Journal Article

Quantification and Spread of <i>Pneumocystis jirovecii</i> in the Surrounding Air of Patients with <i>Pneumocystis</i> Pneumonia

Firas Choukri, Jean Menotti, Claudine Sarfati, Jean-Christophe Lucet, Gilles Nevez, Yves J. F. Garin and Anne Totet

in Clinical Infectious Diseases

Published on behalf of Infectious Diseases Society of America

Volume 51, issue 3, pages 259-265
Published in print August 2010 | ISSN: 1058-4838
Published online August 2010 | e-ISSN: 1537-6591 | DOI: http://dx.doi.org/10.1086/653933
Quantification and Spread of Pneumocystis jirovecii in the Surrounding Air of Patients with Pneumocystis Pneumonia

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Background. Airborne transmission of Pneumocystis has been demonstrated in animal models and is highly probable in humans. However, information concerning burdens of Pneumocystis jirovecii (human-derived Pneumocystis) in exhaled air from infected patients is lacking. Our objective is to evaluate P. jirovecii air diffusion in patients with Pneumocystis pneumonia.

Methods. Patients admitted with Pneumocystis pneumonia were prospectively enrolled from 9 January 2008 to 21 July 2009. Air samples (1.5 m3) were collected on liquid medium with a commercial sampler at 1-, 3-, 5-, and 8-m distances from patients' heads. Air control samples were collected away from Pneumocystis pneumonia patient wards and outdoors. Samples were examined for P. jirovecii detection and quantification using a real-time polymerase chain reaction assay targeting the mitochondrial large subunit ribosomal RNA gene.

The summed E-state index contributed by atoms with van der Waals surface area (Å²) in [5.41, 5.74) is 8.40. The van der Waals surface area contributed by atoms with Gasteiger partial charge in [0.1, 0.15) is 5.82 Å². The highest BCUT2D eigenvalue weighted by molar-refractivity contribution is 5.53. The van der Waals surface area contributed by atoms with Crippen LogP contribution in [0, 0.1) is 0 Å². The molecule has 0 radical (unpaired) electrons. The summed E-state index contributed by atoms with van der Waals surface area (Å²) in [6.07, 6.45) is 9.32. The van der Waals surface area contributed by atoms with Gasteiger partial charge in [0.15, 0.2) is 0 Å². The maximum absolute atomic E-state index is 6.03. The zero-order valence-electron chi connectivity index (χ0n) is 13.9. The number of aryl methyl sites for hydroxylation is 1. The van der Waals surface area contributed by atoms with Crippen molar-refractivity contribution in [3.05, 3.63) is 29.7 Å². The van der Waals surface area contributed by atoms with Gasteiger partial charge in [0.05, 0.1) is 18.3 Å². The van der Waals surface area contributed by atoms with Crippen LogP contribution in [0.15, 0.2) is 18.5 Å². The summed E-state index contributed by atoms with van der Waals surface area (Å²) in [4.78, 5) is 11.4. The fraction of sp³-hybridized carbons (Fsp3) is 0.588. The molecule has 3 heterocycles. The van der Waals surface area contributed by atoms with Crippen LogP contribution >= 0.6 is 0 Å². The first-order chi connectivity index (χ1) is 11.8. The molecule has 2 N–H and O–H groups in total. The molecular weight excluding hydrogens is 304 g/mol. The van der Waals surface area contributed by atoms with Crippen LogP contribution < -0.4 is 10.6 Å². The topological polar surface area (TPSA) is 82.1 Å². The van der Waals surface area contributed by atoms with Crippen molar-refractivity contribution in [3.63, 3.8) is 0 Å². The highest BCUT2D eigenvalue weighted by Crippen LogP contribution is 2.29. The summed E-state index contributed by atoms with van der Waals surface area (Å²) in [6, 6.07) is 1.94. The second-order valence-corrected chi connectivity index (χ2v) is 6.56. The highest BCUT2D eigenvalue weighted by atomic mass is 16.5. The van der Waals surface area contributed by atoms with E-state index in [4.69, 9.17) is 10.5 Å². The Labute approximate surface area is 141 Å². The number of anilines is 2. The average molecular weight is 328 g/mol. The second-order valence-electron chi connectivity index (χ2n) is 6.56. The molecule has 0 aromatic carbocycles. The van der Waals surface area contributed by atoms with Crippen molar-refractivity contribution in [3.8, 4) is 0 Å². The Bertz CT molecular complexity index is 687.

Results. Forty patients were diagnosed as having Pneumocystis pneumonia. Air sampling was performed in the environment for 19 of them. At a 1-m distance from patients' heads, P. jirovecii DNA was detected in 15 (79.8%) of 19 patients, with fungal burdens ranging from 7.5 × 103 to 4.5 × 106 gene copies/m3. These levels decreased with distance from the patients ( P < .002). Nevertheless, 4 (33.3%) of the 12 samples taken at 8 m, in the corridor adjacent to their room, were still positive. Forty control samples were collected and remained negative.

Conclusion. This study provides the first quantitative data on the spread of P. jirovecii in exhaled air from infected patients. It sustains the risk of P. jirovecii direct transmission in close contact with patients with Pneumocystis pneumonia and leads the way for initiating a quantitative risk assessment for airborne transmission of P. jirovecii.

Journal Article.  3823 words.  Illustrated.

Subjects: Infectious Diseases ; Immunology ; Public Health and Epidemiology ; Microbiology

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